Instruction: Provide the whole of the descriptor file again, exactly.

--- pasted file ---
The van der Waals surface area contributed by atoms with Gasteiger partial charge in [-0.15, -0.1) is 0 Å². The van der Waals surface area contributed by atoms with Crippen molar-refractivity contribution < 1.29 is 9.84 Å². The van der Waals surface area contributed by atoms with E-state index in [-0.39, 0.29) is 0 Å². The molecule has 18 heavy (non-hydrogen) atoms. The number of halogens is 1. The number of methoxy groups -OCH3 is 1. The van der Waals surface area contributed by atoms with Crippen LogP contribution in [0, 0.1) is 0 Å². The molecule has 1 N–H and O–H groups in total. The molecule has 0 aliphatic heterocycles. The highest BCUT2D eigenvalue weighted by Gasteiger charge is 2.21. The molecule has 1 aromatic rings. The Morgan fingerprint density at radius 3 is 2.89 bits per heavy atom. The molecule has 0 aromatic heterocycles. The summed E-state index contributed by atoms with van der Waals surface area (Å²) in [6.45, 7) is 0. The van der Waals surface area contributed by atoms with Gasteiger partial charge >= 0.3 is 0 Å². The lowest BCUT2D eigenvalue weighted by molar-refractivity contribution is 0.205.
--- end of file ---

The van der Waals surface area contributed by atoms with Gasteiger partial charge in [-0.15, -0.1) is 0 Å². The van der Waals surface area contributed by atoms with Crippen molar-refractivity contribution < 1.29 is 9.84 Å². The van der Waals surface area contributed by atoms with E-state index in [-0.39, 0.29) is 0 Å². The molecule has 18 heavy (non-hydrogen) atoms. The number of halogens is 1. The number of methoxy groups -OCH3 is 1. The van der Waals surface area contributed by atoms with Crippen LogP contribution in [0, 0.1) is 0 Å². The molecule has 1 N–H and O–H groups in total. The molecule has 0 aliphatic heterocycles. The highest BCUT2D eigenvalue weighted by Gasteiger charge is 2.21. The molecule has 1 aromatic rings. The Morgan fingerprint density at radius 3 is 2.89 bits per heavy atom. The molecule has 0 aromatic heterocycles. The summed E-state index contributed by atoms with van der Waals surface area (Å²) in [6.45, 7) is 0. The van der Waals surface area contributed by atoms with Gasteiger partial charge >= 0.3 is 0 Å². The lowest BCUT2D eigenvalue weighted by molar-refractivity contribution is 0.205.